Akkā, Israel, is one of the oldest continually inhabited cities in the world, dating back to the 16th century BC. It is in the Western Galilee region of northern Israel at the northern extremity of the greenish clear waters of Haifa Bay, and one of my favorite places to visit.
This is a place where you can walk on the same paving stones that were there when European Crusaders landed here a thousand years ago to march on Jerusalem. The massive stone seawall used to defend the city is pretty much gone today, except for restored areas.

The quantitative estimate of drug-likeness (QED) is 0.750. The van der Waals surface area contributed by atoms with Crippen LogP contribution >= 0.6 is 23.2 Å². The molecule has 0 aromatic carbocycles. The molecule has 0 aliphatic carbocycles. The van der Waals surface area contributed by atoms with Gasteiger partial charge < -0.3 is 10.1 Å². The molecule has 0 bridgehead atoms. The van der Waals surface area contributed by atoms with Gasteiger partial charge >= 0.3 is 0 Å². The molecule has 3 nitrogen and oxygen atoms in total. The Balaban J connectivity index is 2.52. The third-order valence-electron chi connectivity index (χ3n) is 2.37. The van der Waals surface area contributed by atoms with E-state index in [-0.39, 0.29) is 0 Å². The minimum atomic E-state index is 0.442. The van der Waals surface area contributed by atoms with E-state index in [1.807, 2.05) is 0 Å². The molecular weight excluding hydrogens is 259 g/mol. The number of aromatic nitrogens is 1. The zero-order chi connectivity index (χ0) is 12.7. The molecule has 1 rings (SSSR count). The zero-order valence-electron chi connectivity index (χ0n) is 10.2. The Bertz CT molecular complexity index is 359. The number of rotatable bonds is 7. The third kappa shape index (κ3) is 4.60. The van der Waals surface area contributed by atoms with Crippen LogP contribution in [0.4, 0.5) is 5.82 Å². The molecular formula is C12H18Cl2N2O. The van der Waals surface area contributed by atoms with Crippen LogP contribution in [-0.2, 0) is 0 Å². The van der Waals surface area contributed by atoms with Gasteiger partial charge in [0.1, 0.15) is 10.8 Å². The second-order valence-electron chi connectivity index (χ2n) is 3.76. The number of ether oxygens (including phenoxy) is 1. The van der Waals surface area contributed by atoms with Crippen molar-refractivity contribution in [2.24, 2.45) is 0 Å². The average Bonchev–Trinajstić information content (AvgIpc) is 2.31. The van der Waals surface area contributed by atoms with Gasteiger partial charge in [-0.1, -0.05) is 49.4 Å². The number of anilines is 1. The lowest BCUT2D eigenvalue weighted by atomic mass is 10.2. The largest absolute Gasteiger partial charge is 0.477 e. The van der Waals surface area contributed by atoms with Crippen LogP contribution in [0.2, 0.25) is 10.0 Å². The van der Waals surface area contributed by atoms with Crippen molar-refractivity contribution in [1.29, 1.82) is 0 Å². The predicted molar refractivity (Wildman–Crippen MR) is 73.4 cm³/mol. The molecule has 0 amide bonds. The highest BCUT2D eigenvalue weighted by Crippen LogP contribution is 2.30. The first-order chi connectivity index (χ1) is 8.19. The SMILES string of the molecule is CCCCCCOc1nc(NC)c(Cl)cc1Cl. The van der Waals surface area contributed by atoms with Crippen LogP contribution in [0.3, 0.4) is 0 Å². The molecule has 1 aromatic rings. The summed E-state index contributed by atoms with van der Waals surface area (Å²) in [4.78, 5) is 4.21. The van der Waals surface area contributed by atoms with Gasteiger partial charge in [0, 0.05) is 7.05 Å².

Akkā's caravanserai where travelers criss-crossing the Middle East would find safety, rest, food and water.
I got the feeling that the atmosphere of Akkā's bizaar has not changed much in centuries ... only the people. There's a dangerous side, too, and visiting the innermost part of the city at night is not advised.
Where else can you have a parrott on your head and a python around your neck ... at least for a few minutes.
Akkā is also the holiest city of the Bahá’í Faith.
Remnants of the seawall fortress, now visited by fishermen and tour boats.
Akkā is also spelled Acre, Akko and ... well, no doubt I have missed some of the spellings.